Hope the party was awesome and also – the Children running around in the old station now ballroom – well it showed the scale of that enormous space!

    Liked by 1 person

  2. The light in the court house is amazing! Great photos!

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  3. I’ve wanted to visit St. Louis but have never been there. You make it look delightful and inviting. Love the photo of the wedding reception venue.

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  4. Thanks for the update on St Louis I was there one time for a wedding but we didn’t do tourist stuff:(

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  5. Dawn–your photos are beautiful! Aw, the last photo with you and Mr Martin–that is such a great way to end our tour.

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  6. Very powerful photos — especially of the sculptures. It’s been many years since I was last in St. Louis. You’ve made me want to go back again!

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  7. Beautiful series of photos, Dawn. I love the one with you sitting with Mr. Martin.

    I think I told you we used to live in St. Louis. I am slightly claustrophobic so going up in the Arch was quite an experience for me. It’s very… close.

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  8. Once again, great photos. Like Lois and Dawn, I especially love the one of you and Mr. Martin, but the ones of the arch as the sun set were stunning. I was in St. Louis as a child, but there was no arch then and I don’t remember anything about the city. Too young to care, I think.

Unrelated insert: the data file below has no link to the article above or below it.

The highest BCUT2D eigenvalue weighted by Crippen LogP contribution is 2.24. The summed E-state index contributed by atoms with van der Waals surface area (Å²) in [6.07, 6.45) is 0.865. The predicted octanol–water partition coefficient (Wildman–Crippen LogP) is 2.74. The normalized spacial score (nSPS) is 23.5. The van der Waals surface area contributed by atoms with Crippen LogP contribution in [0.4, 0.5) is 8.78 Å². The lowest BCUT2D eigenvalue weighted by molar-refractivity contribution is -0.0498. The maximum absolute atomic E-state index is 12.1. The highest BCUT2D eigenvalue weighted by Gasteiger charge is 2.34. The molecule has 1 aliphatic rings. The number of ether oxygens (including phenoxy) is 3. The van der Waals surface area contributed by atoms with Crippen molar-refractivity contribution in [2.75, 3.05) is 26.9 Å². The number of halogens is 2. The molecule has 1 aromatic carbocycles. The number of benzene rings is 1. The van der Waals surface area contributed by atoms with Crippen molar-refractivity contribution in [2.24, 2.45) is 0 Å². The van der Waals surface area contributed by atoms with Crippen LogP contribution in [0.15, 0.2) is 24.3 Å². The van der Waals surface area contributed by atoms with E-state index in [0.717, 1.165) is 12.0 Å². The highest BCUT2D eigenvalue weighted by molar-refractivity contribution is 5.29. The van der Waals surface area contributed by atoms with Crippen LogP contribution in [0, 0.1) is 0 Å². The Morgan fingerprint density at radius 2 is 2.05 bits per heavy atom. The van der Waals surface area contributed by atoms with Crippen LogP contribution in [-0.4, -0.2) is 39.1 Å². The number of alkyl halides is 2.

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  9. Oh my gosh, what stunning photos. That “arch” photo with the caption “A different angle” is absolutely stunning. I love traveling along with you Dawn, seeing things I would never see otherwise. 🙂 Thank you.

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  10. Almost forgot … your header photo is amazing!

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  11. love that last photo. Beautiful images and look like a day well spent!

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  12. Love the shot of you and Mr. Martin — reminds me of a similar “pose” I took of Domer and a famous coach at Notre Dame back in the day! I do hope you’ll plan another trip back and this time, ride up in the Arch. ‘Tis a glorious view from that height!

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  13. I’ve never been to St. Louis, what a rich cultural city. I NEVER knew! Thanks.